India’s electricity sector on cusp of solar-powered revolution, says International Energy Agency
The share of coal in India’s overall energy mix is expected to decline from 44 percent in 2019 to 34 percent in 2040 triggered by the country’s push in the renewable sector, especially solar, said estimates by the International Energy Agency (IEA) in its India Energy Outlook released on February 9.
The report highlighted that India is on the cusp of a solar-powered revolution in the electricity sector. The Indian government has set a roadmap of achieving 175 gigawatt (GW ) of renewables by 2022 – including 100 GW of solar and 60 GW of wind capacity.
Once the coal‐fired power plants currently under construction are completed over the next few years, there is unlikely to be a net growth in India’s coal fleet. Coal‐fired generation was most exposed to the dip in electricity consumption in 2020 due to the pandemic. The report states that coal suppliers will have to increasingly turn to industrial consumers than other sectors for growth.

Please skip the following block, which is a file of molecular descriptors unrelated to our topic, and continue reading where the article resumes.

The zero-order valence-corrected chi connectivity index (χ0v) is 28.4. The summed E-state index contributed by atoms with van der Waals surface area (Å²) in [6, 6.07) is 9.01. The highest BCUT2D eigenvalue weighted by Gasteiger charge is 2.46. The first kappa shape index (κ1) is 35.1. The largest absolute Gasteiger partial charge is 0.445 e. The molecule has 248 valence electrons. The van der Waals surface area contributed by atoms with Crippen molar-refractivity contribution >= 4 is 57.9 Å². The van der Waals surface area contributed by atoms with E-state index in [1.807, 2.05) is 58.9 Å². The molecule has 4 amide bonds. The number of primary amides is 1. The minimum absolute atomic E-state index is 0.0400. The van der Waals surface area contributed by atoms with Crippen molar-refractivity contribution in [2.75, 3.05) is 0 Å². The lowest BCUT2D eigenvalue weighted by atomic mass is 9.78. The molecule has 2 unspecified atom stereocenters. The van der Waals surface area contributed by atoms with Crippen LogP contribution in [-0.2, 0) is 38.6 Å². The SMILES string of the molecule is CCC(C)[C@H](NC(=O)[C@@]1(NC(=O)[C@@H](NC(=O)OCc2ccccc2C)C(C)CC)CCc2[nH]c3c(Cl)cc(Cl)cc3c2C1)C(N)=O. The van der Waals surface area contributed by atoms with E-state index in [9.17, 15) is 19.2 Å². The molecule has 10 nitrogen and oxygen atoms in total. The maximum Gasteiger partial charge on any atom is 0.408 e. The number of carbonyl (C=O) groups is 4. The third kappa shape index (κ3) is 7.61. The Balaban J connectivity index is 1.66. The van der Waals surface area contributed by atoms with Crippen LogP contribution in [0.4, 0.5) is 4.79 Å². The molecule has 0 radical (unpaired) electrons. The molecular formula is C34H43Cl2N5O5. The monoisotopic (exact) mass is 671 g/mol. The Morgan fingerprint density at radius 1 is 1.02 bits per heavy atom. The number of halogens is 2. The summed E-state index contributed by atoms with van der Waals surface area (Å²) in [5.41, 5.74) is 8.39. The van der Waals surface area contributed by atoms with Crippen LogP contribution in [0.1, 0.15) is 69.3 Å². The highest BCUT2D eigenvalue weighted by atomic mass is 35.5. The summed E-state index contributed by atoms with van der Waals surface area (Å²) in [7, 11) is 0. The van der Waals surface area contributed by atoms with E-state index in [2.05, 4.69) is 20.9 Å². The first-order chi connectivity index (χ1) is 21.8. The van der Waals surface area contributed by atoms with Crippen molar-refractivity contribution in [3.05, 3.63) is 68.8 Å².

Solar accounts for less than 4 percent of India’s electricity generation now, and coal close to 70 percent. Based on the India Energy Outlook, both will converge in the low 30 percent by 2040. It added that the dramatic turnaround will be driven by India’s policy ambitions, notably the target to reach 450 GW of renewable capacity by 2030, and the extraordinary cost‐competitiveness of solar, which out‐competes existing coal‐fired power by 2030 even when paired with battery storage.
“The additional funding for clean energy technologies required to put India on a sustainable path over the next 20 years is $1.4 trillion, or 70 percent, higher than in a scenario based on its current policy settings,” the report said
The report highlighted that India’s electricity demand is set to increase much more rapidly than its overall energy demand. On the demand side, the key contributor to variability comes from rapid growth in ownership of air‐conditioning units. Electricity demand for cooling is expected to increase six‐fold by 2040, creating a major early evening peak in electricity use.
On the other hand, India’s combined import bill for fossil fuels may triple over the next two decades, with oil by far the largest component, pointing to continued risks to India’s energy security, the report said. It added that domestic production of oil and gas will continue to fall behind consumption trends and the net dependence on imported oil will rise above 90 per cent by 2040, up from 75 per cent today.